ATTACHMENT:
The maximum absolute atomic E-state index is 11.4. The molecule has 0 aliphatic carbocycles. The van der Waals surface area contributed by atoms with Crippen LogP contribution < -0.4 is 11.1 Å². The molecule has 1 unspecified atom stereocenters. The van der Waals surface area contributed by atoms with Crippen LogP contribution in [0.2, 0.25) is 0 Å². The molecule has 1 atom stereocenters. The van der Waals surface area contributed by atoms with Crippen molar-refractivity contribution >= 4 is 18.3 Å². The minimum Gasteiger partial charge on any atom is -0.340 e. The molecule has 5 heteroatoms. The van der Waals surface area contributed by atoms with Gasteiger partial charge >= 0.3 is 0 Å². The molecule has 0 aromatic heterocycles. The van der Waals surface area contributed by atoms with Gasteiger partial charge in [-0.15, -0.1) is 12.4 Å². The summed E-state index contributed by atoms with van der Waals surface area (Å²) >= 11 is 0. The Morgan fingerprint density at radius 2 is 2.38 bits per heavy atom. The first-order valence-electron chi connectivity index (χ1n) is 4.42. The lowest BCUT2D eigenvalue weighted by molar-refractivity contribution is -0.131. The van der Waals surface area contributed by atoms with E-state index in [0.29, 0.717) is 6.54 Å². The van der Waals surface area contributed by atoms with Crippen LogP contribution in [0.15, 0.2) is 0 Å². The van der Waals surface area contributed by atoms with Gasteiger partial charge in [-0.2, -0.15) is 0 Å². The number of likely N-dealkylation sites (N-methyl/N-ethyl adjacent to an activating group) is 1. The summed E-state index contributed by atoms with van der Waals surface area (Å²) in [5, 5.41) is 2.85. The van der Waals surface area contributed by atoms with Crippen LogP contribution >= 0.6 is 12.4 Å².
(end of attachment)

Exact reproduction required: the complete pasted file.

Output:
The maximum absolute atomic E-state index is 11.4. The molecule has 0 aliphatic carbocycles. The van der Waals surface area contributed by atoms with Crippen LogP contribution < -0.4 is 11.1 Å². The molecule has 1 unspecified atom stereocenters. The van der Waals surface area contributed by atoms with Crippen LogP contribution in [0.2, 0.25) is 0 Å². The molecule has 1 atom stereocenters. The van der Waals surface area contributed by atoms with Crippen molar-refractivity contribution >= 4 is 18.3 Å². The minimum Gasteiger partial charge on any atom is -0.340 e. The molecule has 5 heteroatoms. The van der Waals surface area contributed by atoms with Gasteiger partial charge >= 0.3 is 0 Å². The molecule has 0 aromatic heterocycles. The van der Waals surface area contributed by atoms with Gasteiger partial charge in [-0.15, -0.1) is 12.4 Å². The summed E-state index contributed by atoms with van der Waals surface area (Å²) >= 11 is 0. The Morgan fingerprint density at radius 2 is 2.38 bits per heavy atom. The first-order valence-electron chi connectivity index (χ1n) is 4.42. The lowest BCUT2D eigenvalue weighted by molar-refractivity contribution is -0.131. The van der Waals surface area contributed by atoms with E-state index in [0.29, 0.717) is 6.54 Å². The van der Waals surface area contributed by atoms with Crippen LogP contribution in [0.15, 0.2) is 0 Å². The van der Waals surface area contributed by atoms with Gasteiger partial charge in [-0.2, -0.15) is 0 Å². The number of likely N-dealkylation sites (N-methyl/N-ethyl adjacent to an activating group) is 1. The summed E-state index contributed by atoms with van der Waals surface area (Å²) in [5, 5.41) is 2.85. The van der Waals surface area contributed by atoms with Crippen LogP contribution >= 0.6 is 12.4 Å².